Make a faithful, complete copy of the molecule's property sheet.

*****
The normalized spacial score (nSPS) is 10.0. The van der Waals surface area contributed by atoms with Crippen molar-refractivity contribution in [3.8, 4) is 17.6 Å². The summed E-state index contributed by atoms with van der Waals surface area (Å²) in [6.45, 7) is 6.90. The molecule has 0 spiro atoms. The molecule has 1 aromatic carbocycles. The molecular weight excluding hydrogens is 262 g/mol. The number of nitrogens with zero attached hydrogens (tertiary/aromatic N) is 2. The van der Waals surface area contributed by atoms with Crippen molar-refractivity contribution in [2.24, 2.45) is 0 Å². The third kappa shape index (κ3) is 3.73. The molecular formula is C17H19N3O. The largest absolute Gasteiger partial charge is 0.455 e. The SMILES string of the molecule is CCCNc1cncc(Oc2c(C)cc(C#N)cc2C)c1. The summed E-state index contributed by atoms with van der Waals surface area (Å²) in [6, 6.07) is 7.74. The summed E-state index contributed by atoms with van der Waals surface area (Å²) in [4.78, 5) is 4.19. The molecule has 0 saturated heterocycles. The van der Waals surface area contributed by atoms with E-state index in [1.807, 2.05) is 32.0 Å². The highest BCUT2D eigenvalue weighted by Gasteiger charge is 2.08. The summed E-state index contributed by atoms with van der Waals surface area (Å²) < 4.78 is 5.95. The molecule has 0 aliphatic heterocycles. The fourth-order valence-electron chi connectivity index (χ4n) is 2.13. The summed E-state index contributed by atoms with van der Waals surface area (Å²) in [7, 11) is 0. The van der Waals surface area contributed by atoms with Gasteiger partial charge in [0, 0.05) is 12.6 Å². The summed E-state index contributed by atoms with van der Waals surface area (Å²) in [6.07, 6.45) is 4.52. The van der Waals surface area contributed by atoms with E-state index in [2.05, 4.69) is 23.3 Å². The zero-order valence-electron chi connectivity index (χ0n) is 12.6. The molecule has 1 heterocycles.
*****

The normalized spacial score (nSPS) is 10.0. The van der Waals surface area contributed by atoms with Crippen molar-refractivity contribution in [3.8, 4) is 17.6 Å². The summed E-state index contributed by atoms with van der Waals surface area (Å²) in [6.45, 7) is 6.90. The molecule has 0 spiro atoms. The molecule has 1 aromatic carbocycles. The molecular weight excluding hydrogens is 262 g/mol. The number of nitrogens with zero attached hydrogens (tertiary/aromatic N) is 2. The van der Waals surface area contributed by atoms with Crippen molar-refractivity contribution in [2.24, 2.45) is 0 Å². The third kappa shape index (κ3) is 3.73. The molecular formula is C17H19N3O. The largest absolute Gasteiger partial charge is 0.455 e. The SMILES string of the molecule is CCCNc1cncc(Oc2c(C)cc(C#N)cc2C)c1. The summed E-state index contributed by atoms with van der Waals surface area (Å²) in [6, 6.07) is 7.74. The summed E-state index contributed by atoms with van der Waals surface area (Å²) in [4.78, 5) is 4.19. The molecule has 0 saturated heterocycles. The van der Waals surface area contributed by atoms with E-state index in [1.807, 2.05) is 32.0 Å². The highest BCUT2D eigenvalue weighted by Gasteiger charge is 2.08. The summed E-state index contributed by atoms with van der Waals surface area (Å²) < 4.78 is 5.95. The molecule has 0 aliphatic heterocycles. The fourth-order valence-electron chi connectivity index (χ4n) is 2.13. The summed E-state index contributed by atoms with van der Waals surface area (Å²) in [7, 11) is 0. The van der Waals surface area contributed by atoms with Gasteiger partial charge in [0, 0.05) is 12.6 Å². The summed E-state index contributed by atoms with van der Waals surface area (Å²) in [6.07, 6.45) is 4.52. The van der Waals surface area contributed by atoms with E-state index in [2.05, 4.69) is 23.3 Å². The zero-order valence-electron chi connectivity index (χ0n) is 12.6. The molecule has 1 heterocycles.